As I've said elsewhere, I think this is one reason why black students, on average, do far worse than white students on standardized tests and in school in general. It's not that they don't care about school, and it's not out of a genetic deficiency. It's that they don't see their school activities as at all central to who they are and what they do. I, on the other hand, have seen them as central to myself and my life since at least middle school, and I've always done really well in school since that time (though not always as well before that). You could easily see one as the cause and the other as the effect, but you could easily see it in the other direction. What I'm suggesting is that both directions of causation are to some degree true. The result is a lower performance in certain kinds of intelligence. It doesn't mean purely lower potential for intelligence, though in many cases that may be part of it. In some cases, though, someone with lower potential gets that potential realized and ends with higher intelligence. Thus it's correct to say that those who don't do as well have lower intelligence, and it's correct to say that they don't. It depends on whether you're talking about potential development or actual development. (Overachievers and underachievers bring in the same ambiguity at a later level. I'm talking about the level of when people are developing or failing to develop their natural skills. Underachievers fail to use skills that are developed, and overachivevers put in so much level that they perform beyong their ability level.)

What does this have to do with Bush and his critics? I have to admit that I didn't write all this to come up with some point about that issue. It just got me thinking about how all the stuff I've been reading and writing about with race and intelligence, personality and intelligence, and Bush and intelligence might affect each other.

Well, there are some connections to make. The Bush critics on this issue claim that he's unintelligent. If the ability to BS that people like Bill Clinton, Ronald Reagan, and other politicians who appear intelligent on their feet turns out to be a kind of intelligence, and Bush lacks that, then I suppose there is a kind of intelligence that he doesn't have in high amounts. In some ways this might be from a lower genetic potential, and in some ways it might be from his failure to develop it. For those parts in the first category, it's a fairly good sign of immaturity to make fun of it. For those aspects in the second, we have to look at why he might not have developed them. I suspect that the kinds of skills needed for such BS do take some natural ability, which his personality doesn't tend to go along with. However, some of this comes from level of interest and identification with activities that would be required for developing this kind of intelligence. I'm not sure what those are, but many of them aren't quite honorable.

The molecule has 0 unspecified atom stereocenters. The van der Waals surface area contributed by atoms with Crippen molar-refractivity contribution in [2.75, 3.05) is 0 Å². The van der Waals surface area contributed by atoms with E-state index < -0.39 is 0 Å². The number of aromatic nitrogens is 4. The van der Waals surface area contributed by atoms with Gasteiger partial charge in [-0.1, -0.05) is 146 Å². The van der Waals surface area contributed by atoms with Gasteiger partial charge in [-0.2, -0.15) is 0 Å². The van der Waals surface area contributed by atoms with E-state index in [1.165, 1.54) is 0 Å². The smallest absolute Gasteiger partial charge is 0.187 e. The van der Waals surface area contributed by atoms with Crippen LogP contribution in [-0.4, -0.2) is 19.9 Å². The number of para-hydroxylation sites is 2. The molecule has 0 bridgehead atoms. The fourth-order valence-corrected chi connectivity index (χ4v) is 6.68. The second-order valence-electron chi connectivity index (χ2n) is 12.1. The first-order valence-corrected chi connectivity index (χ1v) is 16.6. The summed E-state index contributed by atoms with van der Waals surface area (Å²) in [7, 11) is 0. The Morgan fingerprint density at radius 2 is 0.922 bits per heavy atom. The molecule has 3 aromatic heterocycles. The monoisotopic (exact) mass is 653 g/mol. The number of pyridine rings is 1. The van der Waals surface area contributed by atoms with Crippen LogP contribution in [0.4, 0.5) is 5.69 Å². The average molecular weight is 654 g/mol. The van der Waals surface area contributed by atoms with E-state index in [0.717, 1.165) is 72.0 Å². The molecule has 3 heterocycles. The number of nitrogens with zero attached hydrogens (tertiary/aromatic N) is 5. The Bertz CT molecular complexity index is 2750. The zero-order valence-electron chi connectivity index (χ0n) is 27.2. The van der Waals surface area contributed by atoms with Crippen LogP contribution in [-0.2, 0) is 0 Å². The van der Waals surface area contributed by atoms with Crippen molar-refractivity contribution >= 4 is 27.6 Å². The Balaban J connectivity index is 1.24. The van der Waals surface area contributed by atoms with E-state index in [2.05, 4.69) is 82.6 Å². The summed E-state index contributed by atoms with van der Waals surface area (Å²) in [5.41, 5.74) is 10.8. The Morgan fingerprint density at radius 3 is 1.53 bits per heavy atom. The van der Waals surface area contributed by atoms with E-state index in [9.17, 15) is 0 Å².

It doesn't necessarily show anything bad about Bush that he hasn't put very much effort into developing this kind of ability, even apart from the fact that some degree of someone's level of ability here isn't under their control anyway (which was the conclusion I had to take back when I said it as an absolute). It's clear to me that he excels in some kinds of intelligence, and some of these are probably things he's put a lot of work into and sees as central to who he is and what he finds enjoyment in doing well. The kinds of intelligence necessary for organizational and administrative work are his greatest strength. He picks highly qualified people to do their job, and he delegates it to them, not caring to be a specialist in that job himself. Those who would belittle him for not being strong in other kinds of intelligence aren't necessary of low intelligence. That part of my original conclusion stands. However, it does seem to me after looking through all this that you have to be highly insensitive to the nature of intelligences, how we develop them, and what's really required of a president to think someone with the ability set of President Bush doesn't belong in the office of president. Oh, and I don't take back my conclusion that those who make fun of him for this are morally immature.